• Pacing – Learning how to slow down and pace activities can be a critical part of living well with a chronic pain problem. If overdoing it causes you to crash for the next few days, then pacing will actually help you get more done in the long-run. Consider breaking up tasks into smaller jobs as opposed to trying to do them all at once.
  • Avoid Shutting Down – Sure, rest is an important part of recharging, but too much avoidance of activity can actually make the pain worse. Find the right balance between moving too much and aggravating the flare-up-up versus doing too little and causing the body to get tighter, stiffer, and sorer.
  • Don’t Panic – A bad pain flare-up can set off all kinds of alarms. But this mindset will only serve to make you tenser and hurt even more. Learn strategies to calm the nervous system and use them when you start to feel control slipping away.
  • Move – It may seem counter-intuitive, but the right movement strategies can be your best friend when it comes to managing a flare-up. Learn stretches to release tight muscles groups, or consider gentle yoga poses to connect the mind with the body in a calming way. And even doing some cardio or a nice walk can improve your mood and outlook enough to reduce the pain.
  • Pamper Yourself – This might be a good time to book a massage, check in with the chiropractor, or see an acupuncturist, if these practices have a proven track record with your particular condition. It helps to have an outside support team

Creating a successful flare-up-up tool kit will be well worth your time and energy, but it might mean thinking outside the box to get there.

WebMD Blog
© 2018 WebMD, LLC. All rights reserved.
Blog Topics:
About the Author
Peter Abaci, MD

Peter Abaci, MD, is one of the world’s leading experts on pain and integrative medicine and serves as the co-founder and Medical Director for the Bay Area Pain & Wellness Center. He is a dedicated healer, author, and radio celebrity. To learn more about Dr. Abaci, visit his website.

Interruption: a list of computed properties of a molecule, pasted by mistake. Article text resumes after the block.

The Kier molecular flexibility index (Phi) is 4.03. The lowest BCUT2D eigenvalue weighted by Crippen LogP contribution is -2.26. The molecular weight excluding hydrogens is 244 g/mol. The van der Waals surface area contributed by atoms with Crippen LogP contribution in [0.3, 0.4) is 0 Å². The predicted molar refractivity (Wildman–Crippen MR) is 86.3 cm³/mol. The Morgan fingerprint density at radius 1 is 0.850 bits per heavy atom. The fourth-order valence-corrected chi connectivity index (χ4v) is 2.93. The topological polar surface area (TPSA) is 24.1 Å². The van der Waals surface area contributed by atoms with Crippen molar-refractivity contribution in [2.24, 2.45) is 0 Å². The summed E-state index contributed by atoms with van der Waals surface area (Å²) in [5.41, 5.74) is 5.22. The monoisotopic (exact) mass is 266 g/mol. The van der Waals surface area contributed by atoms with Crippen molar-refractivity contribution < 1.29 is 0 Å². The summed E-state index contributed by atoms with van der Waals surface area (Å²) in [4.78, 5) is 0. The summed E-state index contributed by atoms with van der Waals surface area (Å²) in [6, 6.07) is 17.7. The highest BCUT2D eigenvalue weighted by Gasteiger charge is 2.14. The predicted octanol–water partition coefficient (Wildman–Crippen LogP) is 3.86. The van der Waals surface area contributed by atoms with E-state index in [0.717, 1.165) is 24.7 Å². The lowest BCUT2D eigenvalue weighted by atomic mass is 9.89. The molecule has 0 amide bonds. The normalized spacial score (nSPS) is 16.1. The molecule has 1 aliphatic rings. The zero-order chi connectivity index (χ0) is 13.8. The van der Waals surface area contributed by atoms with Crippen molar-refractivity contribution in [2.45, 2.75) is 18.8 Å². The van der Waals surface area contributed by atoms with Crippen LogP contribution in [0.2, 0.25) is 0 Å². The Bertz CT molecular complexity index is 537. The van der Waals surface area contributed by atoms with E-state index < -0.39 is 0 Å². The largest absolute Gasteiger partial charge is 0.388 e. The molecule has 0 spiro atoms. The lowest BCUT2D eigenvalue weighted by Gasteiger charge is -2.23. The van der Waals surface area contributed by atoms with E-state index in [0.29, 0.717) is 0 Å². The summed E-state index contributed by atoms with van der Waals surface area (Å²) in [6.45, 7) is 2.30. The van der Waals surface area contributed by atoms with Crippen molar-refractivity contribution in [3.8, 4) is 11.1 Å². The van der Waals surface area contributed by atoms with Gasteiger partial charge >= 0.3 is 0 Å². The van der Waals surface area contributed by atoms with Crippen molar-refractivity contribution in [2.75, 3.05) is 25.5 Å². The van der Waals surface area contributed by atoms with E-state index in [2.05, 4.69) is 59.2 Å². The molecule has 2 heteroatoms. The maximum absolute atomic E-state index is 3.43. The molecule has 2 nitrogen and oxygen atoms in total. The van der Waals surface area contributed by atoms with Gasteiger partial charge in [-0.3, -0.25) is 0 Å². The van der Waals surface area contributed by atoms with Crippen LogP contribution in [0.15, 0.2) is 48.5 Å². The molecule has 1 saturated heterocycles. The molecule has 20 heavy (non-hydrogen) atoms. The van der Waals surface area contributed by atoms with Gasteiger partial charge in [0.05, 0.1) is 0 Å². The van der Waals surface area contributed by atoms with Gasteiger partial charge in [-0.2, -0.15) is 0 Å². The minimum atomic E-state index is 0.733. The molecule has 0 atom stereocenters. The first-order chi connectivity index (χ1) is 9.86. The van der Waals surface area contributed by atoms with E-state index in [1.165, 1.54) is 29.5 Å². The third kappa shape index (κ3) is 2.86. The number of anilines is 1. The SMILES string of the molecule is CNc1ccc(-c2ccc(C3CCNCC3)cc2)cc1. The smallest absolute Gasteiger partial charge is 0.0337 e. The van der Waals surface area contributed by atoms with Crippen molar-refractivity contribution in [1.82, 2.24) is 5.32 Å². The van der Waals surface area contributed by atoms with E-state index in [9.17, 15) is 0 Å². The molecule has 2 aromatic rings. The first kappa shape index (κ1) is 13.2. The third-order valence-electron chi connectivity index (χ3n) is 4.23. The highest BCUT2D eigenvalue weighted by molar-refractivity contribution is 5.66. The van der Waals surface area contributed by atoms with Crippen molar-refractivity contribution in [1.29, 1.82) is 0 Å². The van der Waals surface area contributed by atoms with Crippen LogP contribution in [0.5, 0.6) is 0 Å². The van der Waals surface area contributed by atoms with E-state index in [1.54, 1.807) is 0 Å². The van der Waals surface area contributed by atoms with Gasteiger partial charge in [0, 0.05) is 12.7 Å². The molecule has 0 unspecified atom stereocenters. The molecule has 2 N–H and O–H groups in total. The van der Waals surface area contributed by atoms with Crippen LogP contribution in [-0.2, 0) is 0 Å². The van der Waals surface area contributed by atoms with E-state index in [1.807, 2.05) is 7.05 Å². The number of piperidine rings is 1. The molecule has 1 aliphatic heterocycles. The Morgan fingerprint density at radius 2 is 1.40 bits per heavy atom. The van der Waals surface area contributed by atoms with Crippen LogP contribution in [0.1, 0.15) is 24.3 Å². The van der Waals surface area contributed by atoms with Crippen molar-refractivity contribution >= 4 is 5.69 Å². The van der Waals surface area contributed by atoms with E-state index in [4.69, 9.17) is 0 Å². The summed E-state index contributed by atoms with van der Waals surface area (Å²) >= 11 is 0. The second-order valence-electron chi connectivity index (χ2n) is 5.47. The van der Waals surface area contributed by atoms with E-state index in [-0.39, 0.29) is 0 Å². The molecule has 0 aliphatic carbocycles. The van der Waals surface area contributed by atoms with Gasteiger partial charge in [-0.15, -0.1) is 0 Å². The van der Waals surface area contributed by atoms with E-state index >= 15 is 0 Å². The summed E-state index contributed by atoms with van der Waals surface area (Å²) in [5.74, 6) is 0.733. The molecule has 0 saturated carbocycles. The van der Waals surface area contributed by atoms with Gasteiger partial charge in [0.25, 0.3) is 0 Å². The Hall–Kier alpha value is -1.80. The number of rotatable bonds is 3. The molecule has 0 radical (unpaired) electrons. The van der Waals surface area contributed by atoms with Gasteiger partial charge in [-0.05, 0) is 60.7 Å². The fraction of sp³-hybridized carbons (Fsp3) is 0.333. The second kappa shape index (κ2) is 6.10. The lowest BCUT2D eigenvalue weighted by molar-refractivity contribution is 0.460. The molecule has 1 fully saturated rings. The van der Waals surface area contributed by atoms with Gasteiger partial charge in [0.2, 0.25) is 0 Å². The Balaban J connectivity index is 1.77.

More from the Pain Management Blog

View all posts on Pain Management

Latest Blog Posts on WebMD

View all blog posts

Important: The opinions expressed in WebMD Blogs are solely those of the User, who may or may not have medical or scientific training. These opinions do not represent the opinions of WebMD. Blogs are not reviewed by a WebMD physician or any member of the WebMD editorial staff for accuracy, balance, objectivity, or any other reason except for compliance with our Terms and Conditions. Some of these opinions may contain information about treatments or uses of drug products that have not been approved by the U.S. Food and Drug Administration. WebMD does not endorse any specific product, service or treatment.

Do not consider WebMD Blogs as medical advice. Never delay or disregard seeking professional medical advice from your doctor or other qualified healthcare provider because of something you have read on WebMD. You should always speak with your doctor before you start, stop, or change any prescribed part of your care plan or treatment. WebMD understands that reading individual, real-life experiences can be a helpful resource, but it is never a substitute for professional medical advice, diagnosis, or treatment from a qualified health care provider. If you think you may have a medical emergency, call your doctor or dial 911 immediately.

Read More